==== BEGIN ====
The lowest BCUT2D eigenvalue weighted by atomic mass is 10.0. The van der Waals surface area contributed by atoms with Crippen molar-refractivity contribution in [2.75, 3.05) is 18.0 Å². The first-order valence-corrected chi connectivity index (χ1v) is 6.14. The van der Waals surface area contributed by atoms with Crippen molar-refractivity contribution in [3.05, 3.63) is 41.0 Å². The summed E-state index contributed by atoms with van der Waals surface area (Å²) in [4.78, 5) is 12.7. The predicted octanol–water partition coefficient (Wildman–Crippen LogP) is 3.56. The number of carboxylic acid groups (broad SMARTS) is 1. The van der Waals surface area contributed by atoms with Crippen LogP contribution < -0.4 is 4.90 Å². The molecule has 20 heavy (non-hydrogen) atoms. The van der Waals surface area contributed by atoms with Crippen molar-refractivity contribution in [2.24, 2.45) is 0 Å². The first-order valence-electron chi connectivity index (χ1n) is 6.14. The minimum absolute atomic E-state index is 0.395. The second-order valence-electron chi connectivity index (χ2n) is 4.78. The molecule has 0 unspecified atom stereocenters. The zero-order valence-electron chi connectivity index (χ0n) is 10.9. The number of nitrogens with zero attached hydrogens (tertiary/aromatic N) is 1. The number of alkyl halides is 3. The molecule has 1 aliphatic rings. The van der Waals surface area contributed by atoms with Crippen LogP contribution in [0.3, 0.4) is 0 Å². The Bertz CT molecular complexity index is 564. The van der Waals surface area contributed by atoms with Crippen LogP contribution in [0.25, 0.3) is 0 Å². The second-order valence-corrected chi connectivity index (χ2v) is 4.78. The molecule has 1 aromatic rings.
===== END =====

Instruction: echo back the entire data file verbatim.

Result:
The lowest BCUT2D eigenvalue weighted by atomic mass is 10.0. The van der Waals surface area contributed by atoms with Crippen molar-refractivity contribution in [2.75, 3.05) is 18.0 Å². The first-order valence-corrected chi connectivity index (χ1v) is 6.14. The van der Waals surface area contributed by atoms with Crippen molar-refractivity contribution in [3.05, 3.63) is 41.0 Å². The summed E-state index contributed by atoms with van der Waals surface area (Å²) in [4.78, 5) is 12.7. The predicted octanol–water partition coefficient (Wildman–Crippen LogP) is 3.56. The number of carboxylic acid groups (broad SMARTS) is 1. The van der Waals surface area contributed by atoms with Crippen LogP contribution < -0.4 is 4.90 Å². The molecule has 20 heavy (non-hydrogen) atoms. The van der Waals surface area contributed by atoms with Crippen molar-refractivity contribution in [2.24, 2.45) is 0 Å². The first-order valence-electron chi connectivity index (χ1n) is 6.14. The minimum absolute atomic E-state index is 0.395. The second-order valence-electron chi connectivity index (χ2n) is 4.78. The molecule has 0 unspecified atom stereocenters. The zero-order valence-electron chi connectivity index (χ0n) is 10.9. The number of nitrogens with zero attached hydrogens (tertiary/aromatic N) is 1. The number of alkyl halides is 3. The molecule has 1 aliphatic rings. The van der Waals surface area contributed by atoms with Crippen LogP contribution in [0.3, 0.4) is 0 Å². The Bertz CT molecular complexity index is 564. The van der Waals surface area contributed by atoms with Crippen LogP contribution in [0.25, 0.3) is 0 Å². The second-order valence-corrected chi connectivity index (χ2v) is 4.78. The molecule has 1 aromatic rings.